labor The Great Amazon Heist Takes the Piss out of a Terrible Company
The Great Amazon Heist, a special premiering tonight on Channel 4 in the United Kingdom, opens on the side of a road, outside of an Amazon fulfillment center in Los Angeles. Oobah Butler, host of Catfish UK and veteran prankster of the Nathan Fielder variety, is pointing at a water bottle full of yellow liquid.
“That’s a bottle of piss!” he shouts, only to do the same again and again in quick succession. In two minutes of scouting the roadside, he collects seven bottles of piss — he suspects one may be apple juice, but upon taking off the lid and sniffing it, he concludes that it, too, is piss.
Such is the start of a journey that takes the viewer through Amazon’s operations. In the course of the one-hour special, Butler works at a fulfillment center, sells a drink made of Amazon drivers’ pee on the company’s platform, has his very young nieces buy knives and rat poison through Alexa, and executes a complex scheme involving filling potholes around London with filler purchased on Amazon before then getting refunded for said filler by returning the packages loaded with sand.
That last one you’ll have to watch to fully understand, but the earlier segments are straightforward. First, Butler gets a job at BHX4, a fulfillment center in Coventry, England, that had then won close to majority support for unionizing. He does so because while he attends a walkout there, the first-ever at an Amazon warehouse in the UK, workers are too concerned about management retaliation to speak to him on camera. Naturally, the way around this problem is to become a worker himself.
Butler smuggles a camera through the fulfillment center’s extensive security checks and films what he sees. One of his coworkers tells him they aren’t allowed to sit down while on the clock, another that after eight months on the job, her back pain sometimes brings her to tears. Already on day one, his back starts hurting, his feet aching. On day two, he’s assigned to load a truck, and the fan inside of it doesn’t work, leaving Butler and his coworkers to sweat it out in boiling heat, even though they’d been told they’d be rotated out after half an hour.
Unbeknownst to Butler, according to the union, he is one of the hundreds of workers hired by Amazon to flood the bargaining unit so as to dilute support for the organizing effort. They succeed in doing so: shortly thereafter, the workers postpone the scheduled union vote. And despite donning a disguise — glasses, hair spray-painted black — Butler gets recognized within a few days, and with that, his time at Amazon comes to an end.
I appear in the film, too, as a source of information about the pervasive pissing-in-bottles problem endured by Amazon drivers, the subject of Butler’s next scheme: devising an energy drink composed of the pee he finds in bottles discarded by Amazon drivers and making it a bestseller on Amazon. For advice on gaming the algorithm, he calls up Moira Weigel, a professor at Northeastern University who has spent years researching the issues third-party sellers face on Amazon’s platform; she tells him that no one, maybe not even Amazon, understands exactly how to get the top spot on a product category.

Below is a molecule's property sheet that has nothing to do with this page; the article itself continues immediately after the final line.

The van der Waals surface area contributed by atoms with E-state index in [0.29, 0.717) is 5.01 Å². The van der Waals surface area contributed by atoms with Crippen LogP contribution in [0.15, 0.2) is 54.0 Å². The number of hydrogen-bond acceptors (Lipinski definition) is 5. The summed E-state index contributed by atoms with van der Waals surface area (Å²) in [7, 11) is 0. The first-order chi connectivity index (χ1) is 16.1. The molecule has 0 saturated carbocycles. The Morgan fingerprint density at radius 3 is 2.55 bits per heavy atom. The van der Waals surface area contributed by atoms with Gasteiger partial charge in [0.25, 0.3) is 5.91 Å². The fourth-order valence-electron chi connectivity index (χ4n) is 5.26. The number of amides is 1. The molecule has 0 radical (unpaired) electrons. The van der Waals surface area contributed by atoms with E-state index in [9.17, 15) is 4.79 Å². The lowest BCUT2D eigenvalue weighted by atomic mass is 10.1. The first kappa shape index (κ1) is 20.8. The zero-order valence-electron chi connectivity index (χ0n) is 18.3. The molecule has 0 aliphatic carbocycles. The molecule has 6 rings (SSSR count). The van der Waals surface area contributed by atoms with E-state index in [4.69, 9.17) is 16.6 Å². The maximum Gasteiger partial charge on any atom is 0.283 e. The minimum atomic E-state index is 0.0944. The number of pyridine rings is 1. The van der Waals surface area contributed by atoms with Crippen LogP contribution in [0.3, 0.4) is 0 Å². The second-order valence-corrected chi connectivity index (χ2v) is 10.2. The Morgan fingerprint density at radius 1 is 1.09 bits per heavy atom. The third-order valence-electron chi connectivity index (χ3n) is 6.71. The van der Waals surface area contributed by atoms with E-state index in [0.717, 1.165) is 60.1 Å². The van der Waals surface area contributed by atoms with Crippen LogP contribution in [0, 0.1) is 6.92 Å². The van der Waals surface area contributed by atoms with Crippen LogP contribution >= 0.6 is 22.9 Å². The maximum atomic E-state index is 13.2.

He pulls the plan off with remarkable ease, naming the drink “Release Energy,” packaging it in a sleek yellow bottle, and engineering its rise to the top of Amazon’s “Bitter Lemon” category. In the process, Butler speaks with drivers who describe the need to pee in bottles as “degrading” but who feel they “have no other option.” A dispatcher for a delivery-service partner (DSP), the third-party companies Amazon employs to handle its delivery operations, even shows Butler how the monitoring system works on her phone, telling him, “If you pee in a bottle and leave it [in the vehicle], you will get a point for that” — meaning, a mark against you. (In a statement to Wired, Amazon denied that drivers are punished for leaving bottles of pee in their vehicles, and called Butler’s caper a “crude stunt.”)
And that’s just in the first half of The Great Amazon Heist. If Amazon’s poor working conditions are by now a well-tread subject, familiar to much of the public, the special nonetheless breaks new ground. There’s real journalistic value to the undercover stint, not to mention getting a DSP dispatcher to state that drivers are explicitly penalized for peeing in bottles. Plus, it’s not easy to make the topic of Amazon’s myriad wrongdoings funny, but leave it to Butler to pull it off, demonstrating that a company laser-focused on growth has very little time for quality control. Let’s hope he doesn’t get sued.
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Alex N. Press is a staff writer at Jacobin who covers labor organizing.
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